Патент USA US3084057код для вставки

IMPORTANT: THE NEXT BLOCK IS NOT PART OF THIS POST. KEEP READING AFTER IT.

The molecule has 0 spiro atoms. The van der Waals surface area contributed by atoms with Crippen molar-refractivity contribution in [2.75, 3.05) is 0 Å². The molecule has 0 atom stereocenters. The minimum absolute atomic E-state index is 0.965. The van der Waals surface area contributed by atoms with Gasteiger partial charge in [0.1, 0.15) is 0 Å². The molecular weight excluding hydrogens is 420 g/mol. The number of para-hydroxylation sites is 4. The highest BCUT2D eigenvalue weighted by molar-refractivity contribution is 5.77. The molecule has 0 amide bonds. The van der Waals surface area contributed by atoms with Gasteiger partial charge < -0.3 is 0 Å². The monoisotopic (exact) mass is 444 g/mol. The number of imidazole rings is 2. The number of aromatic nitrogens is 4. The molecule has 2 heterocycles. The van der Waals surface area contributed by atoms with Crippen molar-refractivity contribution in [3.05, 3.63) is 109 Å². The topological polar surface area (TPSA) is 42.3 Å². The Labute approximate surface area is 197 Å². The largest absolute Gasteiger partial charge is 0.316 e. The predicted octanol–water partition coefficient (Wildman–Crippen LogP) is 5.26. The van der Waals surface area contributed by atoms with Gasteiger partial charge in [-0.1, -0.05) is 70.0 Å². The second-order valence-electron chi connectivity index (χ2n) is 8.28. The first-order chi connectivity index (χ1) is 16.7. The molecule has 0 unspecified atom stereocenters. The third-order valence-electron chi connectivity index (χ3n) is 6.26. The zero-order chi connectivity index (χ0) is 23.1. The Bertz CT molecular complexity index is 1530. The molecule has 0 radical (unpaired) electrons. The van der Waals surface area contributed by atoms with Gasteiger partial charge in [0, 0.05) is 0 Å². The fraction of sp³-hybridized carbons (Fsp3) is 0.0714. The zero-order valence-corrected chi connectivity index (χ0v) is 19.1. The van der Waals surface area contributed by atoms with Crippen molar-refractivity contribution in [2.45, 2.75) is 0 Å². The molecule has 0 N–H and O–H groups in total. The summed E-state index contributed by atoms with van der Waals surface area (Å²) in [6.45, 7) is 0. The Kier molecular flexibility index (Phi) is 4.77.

United States Patent 0 Mice 3,084,052 Patented Apr. 2, 1963 1 2 3,084,052 freshly made or machine mixed milk shake such as con— ventionally served at ice cream parlors and soda fountains. More specifically, the embodiment of the invention to ASEPTIC MIK SHAKE PRODUCT AND METHOD OF PRODUCING SAME George F. McLaughlin, 45 Ketch Road, Newport Beach, Calif. N0 Drawing. Filed Feb. 20, 1959, §er. No. 794,494 2 Claims. (Cl. 99-189) be herein described comprises in combination a sterile aseptically sealed container partially ?lled with a sub a conventional milk shake and to a method of milk shake stantially sterile liquid milk shake mix. A head space between the liquid level and upper closure seal of the container is established, and this head space is normally occupied by a substantially tasteless and odorless non oxidizing gas, such as nitrogen, or nitrous oxide, the gas being operable upon being shaken vigorously with the liq uid content in the container to become incorporated preparation. therein as a gaseous overrun. in the preferred embodi This invention relates to a new food product. More .particularly, the invention relates to an aseptically bottled or canned dairy product in the form ‘and composition of ment of the invention the volume of the head space is 15 approximately 65% of the volume of the liquid con tent in the container. Also ‘according to the preferred ing together to provide a chilled, relatively aerated embodiment, the gas normally occupies the head space at beverage adapted for immediate consumption. Milk In conventional practice, a milk shake is made by mix ing desired portions of fresh milk, ice cream and ?avor shakes may be made with widely varying recipes to pro substantially atmospheric pressure. vide relatively thicker or thinner beverage consistencies Another object of the invention is to provide a ready to-use or packaged food product of the type hereinabove alluded to. An important feature of the invention is that for so long as the contents remain aseptically sealed 'Within and/0r relatively richer or leaner butter fat and other food content. Thus, for example, a typical iced milk shake prepared in accordance with techniques familiar to the industry may consist of the approximate formula: Ingredient Percentage by Weight Butteriat __________________________ __ Milk-solids~not-iat. ___ wtihout maintaining it under freezing or refrigeration temperatures. It is only just prior to the time that the product is to be opened and consumed that it should be chilled, preferably to about 27° F., ‘and then shaken in the container prior to opening to cause the gas to be 30 incorporated in the liquid body to aerate the latter. The Stabilizer-emulsi?er Color _ __ __________ _ _ the bottle, can or other container, the same may be shipped, stored, or stocked for sale at room temperatures . Appgipriate quantity as desired. 0. Water __________________________ __::__ 75% (approx) . chilling of the contents can be accomplished simply by placing the unopened container in the ice making compart ment of a conventional home refrigerator or similar chill A richer formula, and one perhaps more in line with the type of milk shakes mixed in soda fountains and ice cream parlors might typically have the following formula: ing refrigeration zone. Another important feature of the invention is that it provides a ready to use packaged food product hereto fore believed to be unavailable in the art of milk shakes. As a consequence, the present invention does not re Ingredient Percentage by Weight quire either the separate purchase and use of ice cream, 40 milk and ?avoring, nor a mechanical mixing device, all _ _ .5% max. A propriate quantity as desired. o. 70% (approx) It is generally accepted in the dairy ?eld that a freshly mixed milk shake should contain about a 65% overrun. By overrun is meant the percentage by volume of the en tire milk shake which is constituted by air or other gas and by far the largest part of which gas is incorporated in the body of the milk shake in the form of air bubbles. In a normal milk shake, if the beverage is allowed to stand for any period of time, the solid food content will settle into a denser form and a large proportion of the air con tent will escape. It has been proposed in the past to mix milk shakes both by hand as Well as in mechanical mixers. In either case, proper facilities must be kept on hand to maintain the ice cream refrigerated in solid form-a temperature of 24° F. being considered optimum for this purpose. In sofar as I am aware, no fresh dairy milk shake product has been heretofore developed which could be readily packaged and stored at room ‘temperature for future chilling at the time of customer consumption. A principal object of the present invention is to pro vide an aseptically canned or ibottled fresh dairy milk shake product which has a long shelf life at room temper of which is normally required to be on hand at the time of making a milk shake according to conventional prac tices. A further feature of the preferred embodiment of the invention is that by providing a head space in the con tainer for occupancy by the gas overrun, it is possible to aseptically can or bottle the product at atmospheric pres sures and without the necessity of providing high pressure cans or other containers. A milk shake product in accordance with the invention can be prepared according to the following procedural steps: Initially, the desired milk shake mixture is prepared by mixing the various ingredients together as a liquid mass. The mixing may be done at room temperature, and the ingredients measured and mixed together by hand or by any suitable mixing apparatus well-known in the art. The speci?c formula of the mix may be varied according to taste, desired calori?c content, ?avor, texture and economic considerations. In general, and for pur poses of illustrating the present invention, it may be as sumed that the milk shake mix in the example herein is made according to either one of the two representative formulas of conventional fresh milk shakes hereinabove 65 set forth in detail. The liquid mix is sterilized and is then poured into sterile cans, bottles, or other containers. More speci?cally, the liquid milk shake is sterilized to destroy bacteria and atures, and which, after being chilled, shaken and opened, 70 enzymes normally leading to food spoilage by subjecting the same to high temperatures of short duration and provides a beverage which is substantially indistinguish according to flash heat sterilization methods and tech able in taste consistency and texture from a conventional 3,084,052 3 4 niques Well known in the food and canning industry. purposes of clarity of understanding, it is understood that certain changes and modi?cations may be practiced within the spirit of the invention as limited only by the scope of the appended claims. For speci?c instruction in the art, reference is made to US. Patent No. 2,549,216 entitled Apparatus and Method for Preserving Products in Sealed Containers dated April 17, 1951. Simultaneously with, or shortly after steriliza tion of the liquid mix, it is poured into pre-sterilized cans or other containers again according to techniques and With equipment well known in the art. In the preferred practice of the invention, each container is ?lled with the liquid mix to about 60% of the total volume of the con tainer. In the claims: 1. A method of preparing a milk shake for consumption comprising the steps of: providing a liquid milk shake mix; partially ?lling an open top container with said liq uid mix to a level generally between 50-70% of the 10 total volume of the container; ?lling the head space be Before the container is sealed, the head space (com prising about 40% by volume of the container) left be tween the liquid level in the container and the top open ing thereof is purged from air and substantially all oxygen content, and is ?lled with or replaced with a pref erably tasteless and odorless inert or non-oxidizing gas such as nitrogen or nitrous oxide. With the container tween the liqnid level of the mix and the top opening of the container with a non-oxidizing gas at substantially atmospheric pressure; hermetically sealing the top open ing of the container; chilling the container and contents to substantially below room temperature; vigorously shaking the chilled container to cause the non-oxidizing gas to be incorporated in the liquid mix as an aerating gaseous overrun but without increasing the internal gas pressure within said sealed container; then opening the disposed in a non-oxidizing gas atmosphere, at sterilized lid or closure is applied and tightly sealed to the container 20 container for substantially immediate consumption after again according to canning and bottling methods avail shaking. 2. The method of claim 1 and including the steps of sterilizing the liquid mix and container prior to hermeti As previously indicated, a canned milk shake prod cally sealing the latter. uct of the type speci?ed herein, because it is sterilized arid hermetically sealed, may be shipped and stored for 25 References Cited in the ?le of this patent prolonged periods of time at room temperature. Thus, special handling problems, such as having to maintain UNITED STATES PATENTS the product frozen or under refrigeration are entirely 625,280 Walker _____________ __ May 16, 1899 able in the art. avoided. It is contemplated that the consumer would purchase the product from a grocery shelf or similar stock, and prior to consumption, would place the receptacle in a refrigerator or other cooling chamber. Ideally, the product should be chilled to a temperature of 27° F. which is considered by many to be optimum temperature 35 of a freshly made and properly mixed milk shake. Just prior to opening the container, the consumer should vigorously shake the same to cause the non-oxidiz ing gas normally occupying the head space to be rein corporated within the liquid milk shake mix as a gaseous 40 overrun. After shaking, the lid of the container would be removed and the contents would be ready for im ‘994,641 1,403,223 1,589,192 1,912,439 2,073,273 2,120,297 Hansen _______________ __ June ‘6, Arnoldi _____________ __ Jan. 10, Manchester ___________ __ June 15, Feller ________________ __ June 6, Wetstein _____________ __ Mar. 9, Reinecke ____________ __ June 14, 1911 1922 1926 1933 1937 1938 2,137,916 2,212,379 2,217,678 2,761,780 2,849,323 Kleerup _____________ __ Nov. 22, Smith _______________ __ Aug. 20, Goosmann ___________ __ Oct. 15, Stewart _______________ __ Sept. 4, 1938 1940 1940 1956 Young ______________ __ Aug. 26, 1958 2,927,028 Miller ________________ __ Mar. 1, 1960 OTHER REFERENCES Although the foregoing invention has been described Food Industries, September 1949, pp. 37, 3'8, 190 and in same detail by way of illustration and example for 45 192, 1189, 1190, 1342 and 1344. mediate consumption.